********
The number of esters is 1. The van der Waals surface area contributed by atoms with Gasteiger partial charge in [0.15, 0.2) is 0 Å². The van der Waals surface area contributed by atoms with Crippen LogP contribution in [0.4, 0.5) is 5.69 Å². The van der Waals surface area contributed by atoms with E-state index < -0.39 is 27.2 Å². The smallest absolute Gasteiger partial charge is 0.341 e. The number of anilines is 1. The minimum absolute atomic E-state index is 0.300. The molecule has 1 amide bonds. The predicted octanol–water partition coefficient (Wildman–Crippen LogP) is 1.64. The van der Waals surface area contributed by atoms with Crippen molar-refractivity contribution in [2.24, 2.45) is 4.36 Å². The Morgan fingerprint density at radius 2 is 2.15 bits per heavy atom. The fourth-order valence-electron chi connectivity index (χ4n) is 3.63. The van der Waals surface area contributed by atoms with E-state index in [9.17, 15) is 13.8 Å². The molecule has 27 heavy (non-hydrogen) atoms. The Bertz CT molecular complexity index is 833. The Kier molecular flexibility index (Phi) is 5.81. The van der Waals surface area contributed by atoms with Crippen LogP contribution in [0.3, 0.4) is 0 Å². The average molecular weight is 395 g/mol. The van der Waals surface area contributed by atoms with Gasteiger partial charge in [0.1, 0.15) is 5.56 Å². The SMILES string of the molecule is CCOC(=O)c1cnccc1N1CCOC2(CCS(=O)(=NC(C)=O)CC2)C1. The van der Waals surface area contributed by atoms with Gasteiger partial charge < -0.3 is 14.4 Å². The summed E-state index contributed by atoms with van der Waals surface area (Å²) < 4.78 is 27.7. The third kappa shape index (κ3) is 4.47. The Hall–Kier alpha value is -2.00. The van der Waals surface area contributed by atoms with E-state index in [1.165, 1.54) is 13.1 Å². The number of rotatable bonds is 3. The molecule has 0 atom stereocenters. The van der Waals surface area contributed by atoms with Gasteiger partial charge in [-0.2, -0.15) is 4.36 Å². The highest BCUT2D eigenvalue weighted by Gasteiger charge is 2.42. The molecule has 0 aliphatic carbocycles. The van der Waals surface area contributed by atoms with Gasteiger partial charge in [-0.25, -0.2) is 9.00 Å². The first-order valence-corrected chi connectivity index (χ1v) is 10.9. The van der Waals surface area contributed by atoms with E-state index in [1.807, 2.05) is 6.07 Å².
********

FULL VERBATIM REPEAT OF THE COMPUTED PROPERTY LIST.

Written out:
The number of esters is 1. The van der Waals surface area contributed by atoms with Gasteiger partial charge in [0.15, 0.2) is 0 Å². The van der Waals surface area contributed by atoms with Crippen LogP contribution in [0.4, 0.5) is 5.69 Å². The van der Waals surface area contributed by atoms with E-state index < -0.39 is 27.2 Å². The smallest absolute Gasteiger partial charge is 0.341 e. The number of anilines is 1. The minimum absolute atomic E-state index is 0.300. The molecule has 1 amide bonds. The predicted octanol–water partition coefficient (Wildman–Crippen LogP) is 1.64. The van der Waals surface area contributed by atoms with Crippen molar-refractivity contribution in [2.24, 2.45) is 4.36 Å². The Morgan fingerprint density at radius 2 is 2.15 bits per heavy atom. The fourth-order valence-electron chi connectivity index (χ4n) is 3.63. The van der Waals surface area contributed by atoms with E-state index in [9.17, 15) is 13.8 Å². The molecule has 27 heavy (non-hydrogen) atoms. The Bertz CT molecular complexity index is 833. The Kier molecular flexibility index (Phi) is 5.81. The van der Waals surface area contributed by atoms with Crippen LogP contribution in [0.3, 0.4) is 0 Å². The average molecular weight is 395 g/mol. The van der Waals surface area contributed by atoms with Gasteiger partial charge in [0.1, 0.15) is 5.56 Å². The SMILES string of the molecule is CCOC(=O)c1cnccc1N1CCOC2(CCS(=O)(=NC(C)=O)CC2)C1. The van der Waals surface area contributed by atoms with Gasteiger partial charge < -0.3 is 14.4 Å². The summed E-state index contributed by atoms with van der Waals surface area (Å²) < 4.78 is 27.7. The third kappa shape index (κ3) is 4.47. The Hall–Kier alpha value is -2.00. The van der Waals surface area contributed by atoms with E-state index in [1.165, 1.54) is 13.1 Å². The number of rotatable bonds is 3. The molecule has 0 atom stereocenters. The van der Waals surface area contributed by atoms with Gasteiger partial charge in [-0.2, -0.15) is 4.36 Å². The highest BCUT2D eigenvalue weighted by Gasteiger charge is 2.42. The molecule has 0 aliphatic carbocycles. The van der Waals surface area contributed by atoms with Gasteiger partial charge in [-0.25, -0.2) is 9.00 Å². The first-order valence-corrected chi connectivity index (χ1v) is 10.9. The van der Waals surface area contributed by atoms with E-state index in [1.807, 2.05) is 6.07 Å².